The feeling of paranoia is often accompanied by a hefty dose of distrust, particularly in state institutions. Quite often, this then leads to a quest for alternative solutions and non-mainstream explanations. This is where conspiracy theories come in. They put forward semi-plausible and easy to digest crypto-rationalizations about the complexities of modern societies. 

In a second step, this can lead to the creation of two parallel worlds that exist side-by-side: the real world and the world of conspiracy theories. When the fantasy world of conspiracy theories starts to undermine modern institutions, conspiracy theories become destructive to society.

The intensity of destructiveness comes with amount of people conspiracy theorists can conjure up. Yet, conspiracy theorists also run into a logical problem. Anti-vaxxers, for example, like to claim that there is a global conspiracy among medicine, hospitals, doctors, nurses, universities, states and governments, international organisations like the WHO, drug companies, Bill Gates, etc.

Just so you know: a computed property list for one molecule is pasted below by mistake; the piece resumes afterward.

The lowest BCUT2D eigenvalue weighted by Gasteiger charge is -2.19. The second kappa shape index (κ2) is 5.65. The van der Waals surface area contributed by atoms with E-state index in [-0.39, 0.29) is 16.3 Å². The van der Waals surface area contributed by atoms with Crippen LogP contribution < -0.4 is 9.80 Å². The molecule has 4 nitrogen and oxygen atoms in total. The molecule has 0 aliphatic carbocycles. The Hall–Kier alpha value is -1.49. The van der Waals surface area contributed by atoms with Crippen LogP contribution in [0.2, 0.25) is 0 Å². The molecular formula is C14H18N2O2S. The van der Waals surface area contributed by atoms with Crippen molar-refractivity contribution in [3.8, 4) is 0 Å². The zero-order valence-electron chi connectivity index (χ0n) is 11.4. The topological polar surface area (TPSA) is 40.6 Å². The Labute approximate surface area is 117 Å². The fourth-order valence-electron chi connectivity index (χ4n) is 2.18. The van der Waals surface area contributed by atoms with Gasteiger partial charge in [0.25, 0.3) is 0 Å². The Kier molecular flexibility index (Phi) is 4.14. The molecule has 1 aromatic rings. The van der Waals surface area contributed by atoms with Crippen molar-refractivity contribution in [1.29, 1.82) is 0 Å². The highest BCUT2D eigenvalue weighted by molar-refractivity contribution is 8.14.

According to anti-vaxx conspiracy theories, they operate a worldwide secret network. The problem such conspiracy theories face is that the bigger the number of people involved – for example, in the case of a global Covid-19 conspiracy – the harder it is to keep it secret. 

The very same applies to all conspiracy theories even those going back to a time when the Catholic Church accused – and abused – women of practising witchcraft in a gigantic conspiracy designed to undermine the power of the Catholic Church. By the 17th century, torturing and burning witches had reached epic proportions in Germany and adjacent countries. Some estimated that between 40,000 and 60,000 – mostly women – were killed, often in a gruesome fashion – mostly by men.

It was a conspiracy theory that was defined by religion. Three centuries later, religious conspiracy theories mutated into racial conspiracy theories when Germany’s Nazis killed even more people. Not long before that, Germany’s defeat in World War I was pinned on an invented Jew world conspiracy. This hallucination was supported by the German general Erich Ludendorff. By that time, Jews were made to be seen as a conspiratorial race – rather than a religious group – that was seeking to undermined Germany – not just Wagner but also NSDAP-member Heidegger believed that.